CAIRO Egypt's stern rebuke to Israel over the deaths of five Egyptian security personnel is the clearest sign yet of cooling ties as Cairo's military rulers try to appease a newly-assertive public largely antagonistic to the Jewish state.
The Arab world's most populous nation is unlikely to scrap its 1979 peace treaty with Israel, cornerstone of a brittle power balance in the region, despite popular pressure following the overthrow of U.S.-friendly leader Hosni Mubarak in February.
Yet the top army officers now in charge in Cairo have broken with Mubarak's softly-softly approach.
Mubarak saw himself as a pioneer in the pursuit of Middle East peace, yet lost credibility among many Egyptians for what they saw as his failure to stand up to Israel and its powerful backer the United States.
"The Egyptian citizen, and the Arab citizen as a whole, is not ready to accept the kind of behavior that former president Mubarak and his group used to accept," said Nabil Abdel Fattah of the Al-Ahram Center for Political and Strategic Studies.
The wind began to change soon after Mubarak's removal. Egypt made goodwill gestures to Israel's arch-foe Iran, eased the isolation of Islamist group Hamas in Gaza by opening the border with the territory and brokered a reconciliation deal between Hamas and Palestinian President Mahmoud Abbas's Fatah movement.
It also moved to redraw contracts for gas export to Israel to squeeze a better deal.
When five Egyptian security personnel were killed during an Israeli clash with gunmen who had killed eight Israelis close to the Sinai border on Thursday, Egypt accused Israel of breaching their peace treaty and said it would recall its ambassador.
"Egyptian blood is not cheap and the government will not accept that Egyptian blood gets shed for nothing," state news agency MENA quoted a cabinet statement as saying.
Egypt's Information Minister Osama Heikal told state TV: "The assurance that Egypt is committed to the peace treaty with Israel ... should be reciprocated by an equivalent commitment and an adjustment of Israeli statements and behavior regarding various issues between both countries."
As crowds of Egyptians protested angrily at the Israeli embassy in Cairo through Saturday night, burning Israeli flags in scenes that would never be allowed during the Mubarak era, both countries were trying to defuse the diplomatic crisis.
But restraint was in short supply among the contenders to become Egypt's future leader in elections due by year-end.
"Israel must realize that the day when Egypt's sons are killed without an appropriate and strong reaction are over," wrote presidential hopeful Amr Moussa -- former secretary-general of the Arab League -- on his website.
Another contender for the leadership, Hamdeen Sabahy, hailed a protester who scrambled atop the Israel embassy in Cairo in the early hours of Saturday to remove and burn the Israeli flag as a "public hero."
"The future holds more deterioration in relations," said Shadi Hamid, director of research at the Brookings Doha Center. "But it won't reach the level of scrapping the Camp David agreement. It will be more of a colder peace, like Turkey's relations with Israel."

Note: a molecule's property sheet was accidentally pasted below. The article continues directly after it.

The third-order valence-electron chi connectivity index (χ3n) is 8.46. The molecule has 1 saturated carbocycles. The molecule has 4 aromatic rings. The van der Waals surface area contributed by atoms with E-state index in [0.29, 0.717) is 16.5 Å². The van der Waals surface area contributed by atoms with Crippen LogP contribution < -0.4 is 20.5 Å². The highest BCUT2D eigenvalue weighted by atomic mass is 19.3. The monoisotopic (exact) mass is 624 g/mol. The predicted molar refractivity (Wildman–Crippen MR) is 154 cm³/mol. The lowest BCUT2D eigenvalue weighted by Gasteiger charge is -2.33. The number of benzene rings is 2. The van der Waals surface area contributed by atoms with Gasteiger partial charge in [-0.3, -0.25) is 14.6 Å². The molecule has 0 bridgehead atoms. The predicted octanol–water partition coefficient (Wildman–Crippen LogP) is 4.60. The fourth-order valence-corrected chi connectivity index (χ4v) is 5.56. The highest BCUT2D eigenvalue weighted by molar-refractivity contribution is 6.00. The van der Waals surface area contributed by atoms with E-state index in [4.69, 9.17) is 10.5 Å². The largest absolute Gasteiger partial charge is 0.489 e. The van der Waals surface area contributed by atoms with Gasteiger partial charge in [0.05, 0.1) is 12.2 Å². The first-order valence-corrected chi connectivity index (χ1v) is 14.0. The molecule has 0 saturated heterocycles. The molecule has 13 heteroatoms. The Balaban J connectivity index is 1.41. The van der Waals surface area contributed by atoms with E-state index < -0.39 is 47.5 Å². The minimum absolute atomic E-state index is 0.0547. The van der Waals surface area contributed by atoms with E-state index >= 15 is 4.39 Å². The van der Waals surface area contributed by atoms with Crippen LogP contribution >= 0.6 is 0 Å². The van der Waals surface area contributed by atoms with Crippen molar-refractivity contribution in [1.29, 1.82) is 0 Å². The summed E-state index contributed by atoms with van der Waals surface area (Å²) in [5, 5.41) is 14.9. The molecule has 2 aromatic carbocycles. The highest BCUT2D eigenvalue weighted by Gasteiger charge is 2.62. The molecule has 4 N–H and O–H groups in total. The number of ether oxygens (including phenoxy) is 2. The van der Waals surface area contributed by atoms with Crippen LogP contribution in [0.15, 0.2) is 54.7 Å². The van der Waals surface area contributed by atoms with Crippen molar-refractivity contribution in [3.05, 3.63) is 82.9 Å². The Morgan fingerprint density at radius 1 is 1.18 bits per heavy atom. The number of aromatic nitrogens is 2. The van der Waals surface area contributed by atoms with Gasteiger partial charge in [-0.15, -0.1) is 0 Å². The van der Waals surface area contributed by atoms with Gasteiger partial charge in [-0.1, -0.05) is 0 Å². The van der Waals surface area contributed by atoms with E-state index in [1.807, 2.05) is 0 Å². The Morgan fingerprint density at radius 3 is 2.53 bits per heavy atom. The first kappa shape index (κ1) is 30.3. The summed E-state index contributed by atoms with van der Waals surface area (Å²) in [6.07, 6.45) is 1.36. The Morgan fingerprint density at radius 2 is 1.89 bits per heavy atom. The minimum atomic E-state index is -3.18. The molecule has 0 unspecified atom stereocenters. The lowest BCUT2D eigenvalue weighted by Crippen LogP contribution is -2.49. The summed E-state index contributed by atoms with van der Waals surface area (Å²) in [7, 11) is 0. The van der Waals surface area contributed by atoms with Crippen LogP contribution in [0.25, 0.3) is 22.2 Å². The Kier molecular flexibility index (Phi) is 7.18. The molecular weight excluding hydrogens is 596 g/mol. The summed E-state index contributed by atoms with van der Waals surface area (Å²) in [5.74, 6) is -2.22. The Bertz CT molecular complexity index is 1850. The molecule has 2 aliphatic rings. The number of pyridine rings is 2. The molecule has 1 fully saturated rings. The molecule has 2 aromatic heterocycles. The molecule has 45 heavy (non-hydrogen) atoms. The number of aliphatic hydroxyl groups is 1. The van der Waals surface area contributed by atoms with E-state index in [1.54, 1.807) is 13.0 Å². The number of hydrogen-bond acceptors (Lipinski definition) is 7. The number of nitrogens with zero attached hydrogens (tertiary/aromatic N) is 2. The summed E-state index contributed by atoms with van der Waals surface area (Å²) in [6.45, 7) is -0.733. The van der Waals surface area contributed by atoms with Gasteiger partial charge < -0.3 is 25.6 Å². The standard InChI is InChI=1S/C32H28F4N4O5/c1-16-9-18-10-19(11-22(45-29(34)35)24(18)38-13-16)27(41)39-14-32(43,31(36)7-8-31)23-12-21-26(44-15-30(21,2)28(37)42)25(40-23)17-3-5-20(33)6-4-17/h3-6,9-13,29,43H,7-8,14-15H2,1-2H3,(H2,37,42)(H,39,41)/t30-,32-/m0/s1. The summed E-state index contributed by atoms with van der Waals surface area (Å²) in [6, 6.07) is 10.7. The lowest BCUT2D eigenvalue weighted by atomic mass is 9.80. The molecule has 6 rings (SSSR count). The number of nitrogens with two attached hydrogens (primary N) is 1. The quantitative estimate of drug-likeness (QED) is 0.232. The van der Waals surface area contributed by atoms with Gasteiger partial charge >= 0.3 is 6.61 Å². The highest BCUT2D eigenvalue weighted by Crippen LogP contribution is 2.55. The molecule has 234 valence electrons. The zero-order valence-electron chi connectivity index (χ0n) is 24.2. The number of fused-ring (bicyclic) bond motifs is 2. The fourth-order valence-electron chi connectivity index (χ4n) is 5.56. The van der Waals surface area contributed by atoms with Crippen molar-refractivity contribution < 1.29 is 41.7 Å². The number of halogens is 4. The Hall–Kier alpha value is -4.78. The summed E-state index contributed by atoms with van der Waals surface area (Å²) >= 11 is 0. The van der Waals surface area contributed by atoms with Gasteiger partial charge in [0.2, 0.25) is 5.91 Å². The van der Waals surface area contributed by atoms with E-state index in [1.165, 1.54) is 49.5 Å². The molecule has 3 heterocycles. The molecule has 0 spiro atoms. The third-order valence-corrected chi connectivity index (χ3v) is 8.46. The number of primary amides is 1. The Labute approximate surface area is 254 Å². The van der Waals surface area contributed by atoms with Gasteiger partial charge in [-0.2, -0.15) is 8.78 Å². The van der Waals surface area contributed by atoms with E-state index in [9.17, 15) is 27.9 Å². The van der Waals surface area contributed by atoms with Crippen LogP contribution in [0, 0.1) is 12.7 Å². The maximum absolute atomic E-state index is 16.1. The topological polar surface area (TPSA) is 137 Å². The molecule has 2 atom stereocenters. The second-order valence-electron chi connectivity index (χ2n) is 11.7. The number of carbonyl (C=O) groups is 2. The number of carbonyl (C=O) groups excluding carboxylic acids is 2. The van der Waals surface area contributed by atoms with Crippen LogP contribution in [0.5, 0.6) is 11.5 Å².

TENSIONS OVER SINAI
Change may be felt most in the lawless desert region that straddles the Egyptian-Israeli border.
Egypt demanded an apology when Israeli Defense Minister Ehud Barak pointed to Egypt's weak hold on Sinai to explain the killing on Thursday of the eight Israelis on a desert road north of the Red Sea resort of Eilat.
Israeli officials said the gunmen reached the area by traveling from Gaza through Egyptian Sinai then across the border with Israel. The five Egyptians died in an Israeli security sweep following the attack.
"Sinai's security is a purely Egyptian affair and Egypt won't accept any intervention, whether through action, statement or opinion, from any exterior party," said Heikal.
Gunmen have exploited the upheaval in Egypt to attack installations and pipelines in Sinai supplying Israel and Jordan with gas in recent months.
Egyptian forces began a military operation to root them out last week, but many Egyptians blame the weak security in the area on the peace deal with Israel, which puts strict limits on military deployment and other activity in Sinai.
Angry callers to Egyptian television stations on Sunday asked how Egypt could combat militants and still adhere to those restrictions.
Egyptian authorities have tried to stamp their authority on Sinai's native Bedouin, in vain. The Bedouin complain of deliberate isolation by Cairo.
Repeated arrests of local men and the inability of the Bedouin to register and own land have bred resentment, stymied development and encouraged a vacuum of authority now being exploited by Islamist militant groups operating across the border with Gaza.
"This incident may be an opportunity to request an adjustment of the conditions that govern the presence of the Egyptian army in Sinai," said Mustapha al-Sayyid, political science professor at Cairo University.
(Additional reporting by Yasmine Saleh;editing by Andrew Roche)